Saturday, June 29, 2013

Beached beluga half asleep on couch

Half asleep
"Just two dolphins—a male and female—took part in the study. The pair showed no signs of fatigue for the first five days of the experiment, and the female powered through additional tasks for the entire 15-day period. The researchers cut the study off at that point, so it’s possible that the two dolphins could have continued to perform normally for an indefinite period of time without a full-brain rest."

Read more: 
Follow us: @SmithsonianMag on Twitter

Half awake

"Unlike somes species of birds, the open eyes of these cetaceans are facing the inside of the group, not the outside. The dangers of possible predation do not play a significant role during USWS in Pacific white-sided dolphins. It has been suggested that this species of dolphin utilizes this reversed version of the "group edge effect" in order to maintain pod formation and cohesion while maintaining unihemispheric slow-wave sleep.[8]"....

"In domestic chicks and other species of birds exhibiting USWS, one eye remained open contra-lateral to the "awake" hemisphere. The closed eye was shown to be contra-lateral to the hemisphere engaging in slow-wave sleep. Learning tasks, such as those including predator recognition, demonstrated the open eye could be preferential.[6] This has also been shown to be the favored behavior of belugas, although inconsistencies have arisen directly relating the sleeping hemisphere and open eye.[7] Keeping one eye open aids birds in engaging in USWS while mid-flight as well helping them observe predators in their vicinity.[8]"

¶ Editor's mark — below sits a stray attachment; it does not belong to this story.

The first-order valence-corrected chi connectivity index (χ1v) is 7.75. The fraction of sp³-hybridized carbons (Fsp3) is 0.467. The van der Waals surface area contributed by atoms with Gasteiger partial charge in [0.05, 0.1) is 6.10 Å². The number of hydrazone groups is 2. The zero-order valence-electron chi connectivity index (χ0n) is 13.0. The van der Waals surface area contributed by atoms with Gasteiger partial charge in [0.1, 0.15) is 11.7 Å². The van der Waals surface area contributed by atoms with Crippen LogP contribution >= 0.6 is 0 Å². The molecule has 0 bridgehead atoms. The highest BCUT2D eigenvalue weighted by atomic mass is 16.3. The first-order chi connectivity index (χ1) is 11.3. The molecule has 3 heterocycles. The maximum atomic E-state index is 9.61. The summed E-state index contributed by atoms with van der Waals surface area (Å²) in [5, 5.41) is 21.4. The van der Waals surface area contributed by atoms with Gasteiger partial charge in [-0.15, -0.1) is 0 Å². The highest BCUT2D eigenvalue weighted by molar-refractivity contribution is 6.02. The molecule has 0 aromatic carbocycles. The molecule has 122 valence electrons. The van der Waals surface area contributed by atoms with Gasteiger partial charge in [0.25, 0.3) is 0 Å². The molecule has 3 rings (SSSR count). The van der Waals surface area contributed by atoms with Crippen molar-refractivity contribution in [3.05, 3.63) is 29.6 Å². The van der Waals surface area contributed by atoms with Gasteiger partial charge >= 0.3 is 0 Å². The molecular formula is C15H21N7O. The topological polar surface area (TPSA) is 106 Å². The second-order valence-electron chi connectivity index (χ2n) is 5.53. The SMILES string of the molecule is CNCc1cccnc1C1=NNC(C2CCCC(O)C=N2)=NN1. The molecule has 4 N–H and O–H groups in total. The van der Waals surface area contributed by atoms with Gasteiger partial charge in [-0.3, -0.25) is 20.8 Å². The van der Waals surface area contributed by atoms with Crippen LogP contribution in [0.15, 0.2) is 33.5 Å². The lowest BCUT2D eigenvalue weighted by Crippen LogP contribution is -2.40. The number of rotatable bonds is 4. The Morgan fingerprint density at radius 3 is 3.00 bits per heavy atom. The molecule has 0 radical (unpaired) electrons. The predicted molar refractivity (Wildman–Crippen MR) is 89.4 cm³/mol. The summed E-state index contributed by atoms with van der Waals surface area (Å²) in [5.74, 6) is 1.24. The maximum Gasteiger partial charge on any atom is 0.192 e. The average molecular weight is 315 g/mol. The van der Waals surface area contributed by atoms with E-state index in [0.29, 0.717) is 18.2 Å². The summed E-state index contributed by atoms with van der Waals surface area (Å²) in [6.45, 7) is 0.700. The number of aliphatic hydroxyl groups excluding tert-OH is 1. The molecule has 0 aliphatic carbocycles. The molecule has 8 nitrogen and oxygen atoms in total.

Been doing some tasks with my right eye closed while trying to engage and  pay attention to my left tongue/face throat. It feels like my discrepancy between my left tongue/face/throat and right tongue/face/throat is determined by my interaction with my environment more than some innate predisposition. 

“The more social the animal -- where cooperation is highly valued -- the more the general population will trend toward one side,” said Abrams, an assistant professor of engineering sciences and applied mathematics at the McCormick School of Engineering and Applied Science. “The most important factor for an efficient society is a high degree of cooperation. In humans, this has resulted in a right-handed majority.” 

No comments:

Post a Comment